Challenges in developing autonomous vehicles
The starting point of the vehicle development process is occupant safety. Shifting responsibility from driver to carmaker to prevent accidents has a major impact on the development process. Carmakers will have to prove the thoroughness of their development processes when people get injured or killed by wrong maneuvers from autonomously driven vehicles.
This implies automated driving systems will have to react in a safe manner to all possible traffic scenarios under any possible weather and road conditions. The technology enabling this is complex. It requires an integrated system of systems, with mechanical, electrical and software components. For an optimized design, these components cannot be treated as separate artifacts. Software and hardware need to be developed in sync to achieve required hardware costs and system performance.
A key variable in automated driving systems is sensor configuration. New sensors are being introduced at a rapid pace and more advanced sensor fusion algorithms are being developed. There is an infinite number of possible compositions to generate a 360-degree image of the environment around the vehicle, supported by different sensor types, quantities and positions on the vehicle. Sensors are typically a significant cost factor in vehicles, making configuration selection a potential market differentiator.
Potentially the biggest challenge, however, is the confidence the vehicle will perform to its specifications. Not only during the development stages, but in real traffic with occupants and for many years. This requires a validation and verification process that allows for performance testing in a large number of circumstances. The process should be able to be repeated for different car evolutions over time, allowing performance comparisons for design exploration purposes.
Finally, design decisions and verification results during the vehicle development process need to be traceable. To optimize the vehicle development process, supporting integrated hardware and software development with instant optimization capabilities for sensor configurations and with a highly automated and repeatable validation and verification process is necessary. It is only scalable for mass production if the requirements, the system and simulation architectures, the models and the performance validation results are managed carefully. This would make it possible to continuously improve the product, respond to liability claims and limit redundant work by maximizing re-use of digital data.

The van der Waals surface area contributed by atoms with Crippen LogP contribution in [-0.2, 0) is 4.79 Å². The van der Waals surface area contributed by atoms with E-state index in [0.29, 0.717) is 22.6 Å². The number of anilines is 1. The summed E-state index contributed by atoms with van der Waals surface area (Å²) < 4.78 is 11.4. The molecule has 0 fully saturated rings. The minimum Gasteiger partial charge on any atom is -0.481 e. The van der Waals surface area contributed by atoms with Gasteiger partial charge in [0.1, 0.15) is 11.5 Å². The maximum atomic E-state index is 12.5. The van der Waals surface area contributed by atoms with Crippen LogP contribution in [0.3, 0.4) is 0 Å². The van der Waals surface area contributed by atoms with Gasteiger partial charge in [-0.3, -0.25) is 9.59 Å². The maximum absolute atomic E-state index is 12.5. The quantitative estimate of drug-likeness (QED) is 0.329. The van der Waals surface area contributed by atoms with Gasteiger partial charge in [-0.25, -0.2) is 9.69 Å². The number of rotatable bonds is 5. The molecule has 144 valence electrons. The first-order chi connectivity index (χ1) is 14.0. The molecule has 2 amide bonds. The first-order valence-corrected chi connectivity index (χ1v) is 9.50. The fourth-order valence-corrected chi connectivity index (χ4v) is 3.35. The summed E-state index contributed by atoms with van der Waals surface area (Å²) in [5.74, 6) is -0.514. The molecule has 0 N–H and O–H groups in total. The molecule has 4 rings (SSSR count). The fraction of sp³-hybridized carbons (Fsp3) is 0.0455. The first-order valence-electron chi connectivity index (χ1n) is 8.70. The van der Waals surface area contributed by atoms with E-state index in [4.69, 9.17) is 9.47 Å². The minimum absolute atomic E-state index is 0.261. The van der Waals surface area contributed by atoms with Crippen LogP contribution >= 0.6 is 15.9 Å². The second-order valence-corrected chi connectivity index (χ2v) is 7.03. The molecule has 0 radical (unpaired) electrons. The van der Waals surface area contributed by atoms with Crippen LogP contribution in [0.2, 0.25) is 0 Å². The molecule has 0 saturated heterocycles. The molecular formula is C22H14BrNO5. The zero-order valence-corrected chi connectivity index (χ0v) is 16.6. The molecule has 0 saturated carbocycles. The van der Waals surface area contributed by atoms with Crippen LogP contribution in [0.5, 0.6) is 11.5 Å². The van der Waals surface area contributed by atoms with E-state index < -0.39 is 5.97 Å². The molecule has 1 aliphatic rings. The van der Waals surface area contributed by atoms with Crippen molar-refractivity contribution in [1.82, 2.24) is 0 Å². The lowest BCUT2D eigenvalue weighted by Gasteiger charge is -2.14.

System-driven product design exploration and verification
In order to cope with the previously mentioned challenges, Siemens PLM Software proposes a system-driven product development process using a digital twin of the product and its components under the umbrellas of Simcenter™ software, Team center ® software and 3 Mentor solutions. When it comes to automated driving functions, seven key elements comprise the digital product representation:.
The ability to model all of these items enables a scalable design exploration, validation and verification process. It makes the process flexible, accommodating the new required vehicle development standards. By having the digital engineering environment embedded in a product lifecycle management (PLM) enterprise framework, the automotive industry leads several other industries in this paradigm shift because it can support design integrity and functional safety and security standards.
System on chip
The time when automotive electronic control units (ECUs) are off-the-shelf components is about to end. The high compute loads and stringent requirements for low-energy consumption, combined with the specific environmental conditions, make it inevitable that specific chips will be developed for autonomous driving applications. This drives the need for the automotive industry to work much closer with the chip makers and have parallel product development processes with multiple interdependencies.
Long development cycles and the high cost of chip wafers put a stress on this relationship. However,